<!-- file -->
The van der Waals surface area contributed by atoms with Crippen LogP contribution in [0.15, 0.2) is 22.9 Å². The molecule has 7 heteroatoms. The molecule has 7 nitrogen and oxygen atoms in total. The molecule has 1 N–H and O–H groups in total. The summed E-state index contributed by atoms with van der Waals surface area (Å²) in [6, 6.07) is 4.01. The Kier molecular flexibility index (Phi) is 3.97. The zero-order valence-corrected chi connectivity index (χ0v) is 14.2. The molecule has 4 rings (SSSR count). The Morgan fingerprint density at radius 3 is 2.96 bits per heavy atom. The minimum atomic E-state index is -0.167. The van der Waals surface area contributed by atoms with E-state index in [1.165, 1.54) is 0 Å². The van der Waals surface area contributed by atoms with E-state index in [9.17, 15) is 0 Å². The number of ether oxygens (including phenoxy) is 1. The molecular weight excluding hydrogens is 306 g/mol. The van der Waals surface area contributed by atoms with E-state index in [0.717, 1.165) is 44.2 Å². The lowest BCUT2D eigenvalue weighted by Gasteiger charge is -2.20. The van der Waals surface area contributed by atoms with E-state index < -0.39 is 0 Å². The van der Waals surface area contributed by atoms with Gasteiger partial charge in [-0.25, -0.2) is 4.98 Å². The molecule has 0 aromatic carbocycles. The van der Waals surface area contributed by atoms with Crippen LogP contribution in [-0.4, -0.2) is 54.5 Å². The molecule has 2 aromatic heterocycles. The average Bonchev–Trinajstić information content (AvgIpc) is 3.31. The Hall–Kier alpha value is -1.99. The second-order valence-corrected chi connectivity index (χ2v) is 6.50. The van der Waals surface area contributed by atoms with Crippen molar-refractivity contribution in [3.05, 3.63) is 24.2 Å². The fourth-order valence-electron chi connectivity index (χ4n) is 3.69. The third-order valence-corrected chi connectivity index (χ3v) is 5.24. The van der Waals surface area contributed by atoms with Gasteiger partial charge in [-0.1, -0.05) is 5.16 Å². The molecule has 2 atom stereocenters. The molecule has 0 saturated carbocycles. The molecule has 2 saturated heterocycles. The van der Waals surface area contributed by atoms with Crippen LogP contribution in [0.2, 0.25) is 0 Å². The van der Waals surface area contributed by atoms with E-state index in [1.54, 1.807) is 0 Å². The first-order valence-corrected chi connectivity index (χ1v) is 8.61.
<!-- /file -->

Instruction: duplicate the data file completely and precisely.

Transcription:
The van der Waals surface area contributed by atoms with Crippen LogP contribution in [0.15, 0.2) is 22.9 Å². The molecule has 7 heteroatoms. The molecule has 7 nitrogen and oxygen atoms in total. The molecule has 1 N–H and O–H groups in total. The summed E-state index contributed by atoms with van der Waals surface area (Å²) in [6, 6.07) is 4.01. The Kier molecular flexibility index (Phi) is 3.97. The zero-order valence-corrected chi connectivity index (χ0v) is 14.2. The molecule has 4 rings (SSSR count). The Morgan fingerprint density at radius 3 is 2.96 bits per heavy atom. The minimum atomic E-state index is -0.167. The van der Waals surface area contributed by atoms with E-state index in [1.165, 1.54) is 0 Å². The van der Waals surface area contributed by atoms with E-state index in [9.17, 15) is 0 Å². The number of ether oxygens (including phenoxy) is 1. The molecular weight excluding hydrogens is 306 g/mol. The van der Waals surface area contributed by atoms with E-state index in [0.717, 1.165) is 44.2 Å². The lowest BCUT2D eigenvalue weighted by Gasteiger charge is -2.20. The van der Waals surface area contributed by atoms with E-state index < -0.39 is 0 Å². The van der Waals surface area contributed by atoms with Gasteiger partial charge in [-0.25, -0.2) is 4.98 Å². The molecule has 0 aromatic carbocycles. The van der Waals surface area contributed by atoms with Crippen LogP contribution in [-0.4, -0.2) is 54.5 Å². The molecule has 2 aromatic heterocycles. The average Bonchev–Trinajstić information content (AvgIpc) is 3.31. The Hall–Kier alpha value is -1.99. The second-order valence-corrected chi connectivity index (χ2v) is 6.50. The van der Waals surface area contributed by atoms with Crippen molar-refractivity contribution in [3.05, 3.63) is 24.2 Å². The fourth-order valence-electron chi connectivity index (χ4n) is 3.69. The third-order valence-corrected chi connectivity index (χ3v) is 5.24. The van der Waals surface area contributed by atoms with Gasteiger partial charge in [-0.1, -0.05) is 5.16 Å². The molecule has 2 atom stereocenters. The molecule has 0 saturated carbocycles. The molecule has 2 saturated heterocycles. The van der Waals surface area contributed by atoms with Crippen LogP contribution in [0.2, 0.25) is 0 Å². The van der Waals surface area contributed by atoms with E-state index in [1.54, 1.807) is 0 Å². The first-order valence-corrected chi connectivity index (χ1v) is 8.61.